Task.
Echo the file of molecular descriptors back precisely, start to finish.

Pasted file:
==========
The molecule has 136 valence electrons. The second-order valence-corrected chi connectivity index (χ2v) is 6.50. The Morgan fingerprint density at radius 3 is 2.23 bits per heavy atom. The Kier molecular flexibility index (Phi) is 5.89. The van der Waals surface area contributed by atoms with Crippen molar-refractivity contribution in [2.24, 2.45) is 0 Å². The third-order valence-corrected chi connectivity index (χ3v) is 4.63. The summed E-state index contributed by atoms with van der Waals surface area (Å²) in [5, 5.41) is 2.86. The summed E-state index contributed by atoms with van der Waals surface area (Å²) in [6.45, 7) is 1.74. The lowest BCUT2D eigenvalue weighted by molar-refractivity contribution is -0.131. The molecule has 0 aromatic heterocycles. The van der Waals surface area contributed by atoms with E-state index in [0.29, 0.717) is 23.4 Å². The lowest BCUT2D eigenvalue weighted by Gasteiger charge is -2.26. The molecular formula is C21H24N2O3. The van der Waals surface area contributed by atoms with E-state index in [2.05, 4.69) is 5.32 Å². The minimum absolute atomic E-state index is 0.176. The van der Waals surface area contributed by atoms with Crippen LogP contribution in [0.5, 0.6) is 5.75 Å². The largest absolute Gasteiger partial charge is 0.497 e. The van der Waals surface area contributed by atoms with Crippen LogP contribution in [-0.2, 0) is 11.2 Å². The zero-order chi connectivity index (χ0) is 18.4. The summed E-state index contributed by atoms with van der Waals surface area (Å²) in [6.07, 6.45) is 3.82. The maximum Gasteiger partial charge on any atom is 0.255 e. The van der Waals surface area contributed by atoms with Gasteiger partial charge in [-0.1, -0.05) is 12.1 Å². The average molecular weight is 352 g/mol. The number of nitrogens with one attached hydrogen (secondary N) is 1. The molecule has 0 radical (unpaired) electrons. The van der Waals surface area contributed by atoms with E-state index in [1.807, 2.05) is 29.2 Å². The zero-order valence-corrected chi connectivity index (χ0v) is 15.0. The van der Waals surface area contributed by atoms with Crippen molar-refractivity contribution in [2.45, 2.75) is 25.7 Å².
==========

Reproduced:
The molecule has 136 valence electrons. The second-order valence-corrected chi connectivity index (χ2v) is 6.50. The Morgan fingerprint density at radius 3 is 2.23 bits per heavy atom. The Kier molecular flexibility index (Phi) is 5.89. The van der Waals surface area contributed by atoms with Crippen molar-refractivity contribution in [2.24, 2.45) is 0 Å². The third-order valence-corrected chi connectivity index (χ3v) is 4.63. The summed E-state index contributed by atoms with van der Waals surface area (Å²) in [5, 5.41) is 2.86. The summed E-state index contributed by atoms with van der Waals surface area (Å²) in [6.45, 7) is 1.74. The lowest BCUT2D eigenvalue weighted by molar-refractivity contribution is -0.131. The molecule has 0 aromatic heterocycles. The van der Waals surface area contributed by atoms with E-state index in [0.29, 0.717) is 23.4 Å². The lowest BCUT2D eigenvalue weighted by Gasteiger charge is -2.26. The molecular formula is C21H24N2O3. The van der Waals surface area contributed by atoms with E-state index in [2.05, 4.69) is 5.32 Å². The minimum absolute atomic E-state index is 0.176. The van der Waals surface area contributed by atoms with Crippen LogP contribution in [0.5, 0.6) is 5.75 Å². The largest absolute Gasteiger partial charge is 0.497 e. The van der Waals surface area contributed by atoms with Crippen LogP contribution in [-0.2, 0) is 11.2 Å². The zero-order chi connectivity index (χ0) is 18.4. The summed E-state index contributed by atoms with van der Waals surface area (Å²) in [6.07, 6.45) is 3.82. The maximum Gasteiger partial charge on any atom is 0.255 e. The van der Waals surface area contributed by atoms with Gasteiger partial charge in [-0.1, -0.05) is 12.1 Å². The average molecular weight is 352 g/mol. The number of nitrogens with one attached hydrogen (secondary N) is 1. The molecule has 0 radical (unpaired) electrons. The van der Waals surface area contributed by atoms with E-state index in [1.807, 2.05) is 29.2 Å². The zero-order valence-corrected chi connectivity index (χ0v) is 15.0. The van der Waals surface area contributed by atoms with Crippen molar-refractivity contribution in [2.45, 2.75) is 25.7 Å².